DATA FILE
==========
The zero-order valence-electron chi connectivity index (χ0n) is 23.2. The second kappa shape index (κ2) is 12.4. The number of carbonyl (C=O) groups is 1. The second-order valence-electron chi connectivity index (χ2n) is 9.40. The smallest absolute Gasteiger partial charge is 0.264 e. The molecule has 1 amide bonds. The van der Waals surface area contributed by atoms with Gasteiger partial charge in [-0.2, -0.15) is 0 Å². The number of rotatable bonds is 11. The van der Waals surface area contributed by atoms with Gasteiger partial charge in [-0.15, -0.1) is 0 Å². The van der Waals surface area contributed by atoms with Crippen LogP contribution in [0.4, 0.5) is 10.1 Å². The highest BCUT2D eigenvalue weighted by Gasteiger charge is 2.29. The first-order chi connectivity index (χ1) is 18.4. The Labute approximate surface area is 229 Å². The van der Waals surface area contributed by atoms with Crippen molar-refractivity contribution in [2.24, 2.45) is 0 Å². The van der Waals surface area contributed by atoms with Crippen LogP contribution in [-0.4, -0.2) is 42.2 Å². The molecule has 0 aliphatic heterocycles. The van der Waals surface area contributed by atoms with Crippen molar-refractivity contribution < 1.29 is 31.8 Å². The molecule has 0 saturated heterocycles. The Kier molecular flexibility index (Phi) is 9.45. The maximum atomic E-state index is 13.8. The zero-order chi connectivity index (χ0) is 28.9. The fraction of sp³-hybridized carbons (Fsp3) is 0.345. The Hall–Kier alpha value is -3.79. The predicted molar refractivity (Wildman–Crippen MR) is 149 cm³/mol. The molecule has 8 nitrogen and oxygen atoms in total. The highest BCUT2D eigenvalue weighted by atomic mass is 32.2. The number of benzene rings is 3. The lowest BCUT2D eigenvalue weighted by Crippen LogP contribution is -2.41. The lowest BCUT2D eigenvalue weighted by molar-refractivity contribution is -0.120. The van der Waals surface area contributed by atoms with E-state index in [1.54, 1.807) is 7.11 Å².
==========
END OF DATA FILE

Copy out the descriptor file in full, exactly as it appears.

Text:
The zero-order valence-electron chi connectivity index (χ0n) is 23.2. The second kappa shape index (κ2) is 12.4. The number of carbonyl (C=O) groups is 1. The second-order valence-electron chi connectivity index (χ2n) is 9.40. The smallest absolute Gasteiger partial charge is 0.264 e. The molecule has 1 amide bonds. The van der Waals surface area contributed by atoms with Gasteiger partial charge in [-0.2, -0.15) is 0 Å². The number of rotatable bonds is 11. The van der Waals surface area contributed by atoms with Gasteiger partial charge in [-0.15, -0.1) is 0 Å². The van der Waals surface area contributed by atoms with Crippen LogP contribution in [0.4, 0.5) is 10.1 Å². The highest BCUT2D eigenvalue weighted by Gasteiger charge is 2.29. The first-order chi connectivity index (χ1) is 18.4. The Labute approximate surface area is 229 Å². The van der Waals surface area contributed by atoms with Crippen molar-refractivity contribution in [2.24, 2.45) is 0 Å². The van der Waals surface area contributed by atoms with Crippen LogP contribution in [-0.4, -0.2) is 42.2 Å². The molecule has 0 aliphatic heterocycles. The van der Waals surface area contributed by atoms with Crippen molar-refractivity contribution < 1.29 is 31.8 Å². The molecule has 0 saturated heterocycles. The Kier molecular flexibility index (Phi) is 9.45. The maximum atomic E-state index is 13.8. The zero-order chi connectivity index (χ0) is 28.9. The fraction of sp³-hybridized carbons (Fsp3) is 0.345. The Hall–Kier alpha value is -3.79. The predicted molar refractivity (Wildman–Crippen MR) is 149 cm³/mol. The molecule has 8 nitrogen and oxygen atoms in total. The highest BCUT2D eigenvalue weighted by atomic mass is 32.2. The number of benzene rings is 3. The lowest BCUT2D eigenvalue weighted by Crippen LogP contribution is -2.41. The lowest BCUT2D eigenvalue weighted by molar-refractivity contribution is -0.120. The van der Waals surface area contributed by atoms with E-state index in [1.54, 1.807) is 7.11 Å².